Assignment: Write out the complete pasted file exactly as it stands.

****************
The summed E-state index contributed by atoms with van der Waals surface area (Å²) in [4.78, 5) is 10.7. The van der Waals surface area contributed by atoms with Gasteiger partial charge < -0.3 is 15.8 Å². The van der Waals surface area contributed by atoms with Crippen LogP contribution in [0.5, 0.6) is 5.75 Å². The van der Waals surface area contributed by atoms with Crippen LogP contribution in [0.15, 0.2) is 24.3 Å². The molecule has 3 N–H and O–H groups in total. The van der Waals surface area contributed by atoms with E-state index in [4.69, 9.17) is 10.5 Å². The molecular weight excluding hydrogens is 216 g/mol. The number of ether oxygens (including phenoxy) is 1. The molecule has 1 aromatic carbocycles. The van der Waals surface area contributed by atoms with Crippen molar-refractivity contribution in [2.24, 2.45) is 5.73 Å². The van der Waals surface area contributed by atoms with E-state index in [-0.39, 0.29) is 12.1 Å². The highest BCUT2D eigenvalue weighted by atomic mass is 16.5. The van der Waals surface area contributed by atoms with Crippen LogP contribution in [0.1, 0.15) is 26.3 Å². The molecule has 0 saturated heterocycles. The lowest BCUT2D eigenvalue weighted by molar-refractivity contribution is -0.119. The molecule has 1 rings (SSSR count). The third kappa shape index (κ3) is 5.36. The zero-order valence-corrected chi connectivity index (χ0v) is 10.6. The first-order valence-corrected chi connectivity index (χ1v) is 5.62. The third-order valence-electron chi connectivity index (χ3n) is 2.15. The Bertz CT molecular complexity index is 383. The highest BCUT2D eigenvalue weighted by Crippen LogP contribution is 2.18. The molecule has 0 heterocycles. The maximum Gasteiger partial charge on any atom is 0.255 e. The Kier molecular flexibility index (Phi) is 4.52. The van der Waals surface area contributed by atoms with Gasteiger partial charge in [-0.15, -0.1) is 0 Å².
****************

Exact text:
The summed E-state index contributed by atoms with van der Waals surface area (Å²) in [4.78, 5) is 10.7. The van der Waals surface area contributed by atoms with Gasteiger partial charge < -0.3 is 15.8 Å². The van der Waals surface area contributed by atoms with Crippen LogP contribution in [0.5, 0.6) is 5.75 Å². The van der Waals surface area contributed by atoms with Crippen LogP contribution in [0.15, 0.2) is 24.3 Å². The molecule has 3 N–H and O–H groups in total. The van der Waals surface area contributed by atoms with E-state index in [4.69, 9.17) is 10.5 Å². The molecular weight excluding hydrogens is 216 g/mol. The number of ether oxygens (including phenoxy) is 1. The molecule has 1 aromatic carbocycles. The van der Waals surface area contributed by atoms with Crippen molar-refractivity contribution in [2.24, 2.45) is 5.73 Å². The van der Waals surface area contributed by atoms with E-state index in [-0.39, 0.29) is 12.1 Å². The highest BCUT2D eigenvalue weighted by atomic mass is 16.5. The van der Waals surface area contributed by atoms with Crippen LogP contribution in [0.1, 0.15) is 26.3 Å². The molecule has 0 saturated heterocycles. The lowest BCUT2D eigenvalue weighted by molar-refractivity contribution is -0.119. The molecule has 1 rings (SSSR count). The third kappa shape index (κ3) is 5.36. The zero-order valence-corrected chi connectivity index (χ0v) is 10.6. The first-order valence-corrected chi connectivity index (χ1v) is 5.62. The third-order valence-electron chi connectivity index (χ3n) is 2.15. The Bertz CT molecular complexity index is 383. The highest BCUT2D eigenvalue weighted by Crippen LogP contribution is 2.18. The molecule has 0 heterocycles. The maximum Gasteiger partial charge on any atom is 0.255 e. The Kier molecular flexibility index (Phi) is 4.52. The van der Waals surface area contributed by atoms with Gasteiger partial charge in [-0.15, -0.1) is 0 Å².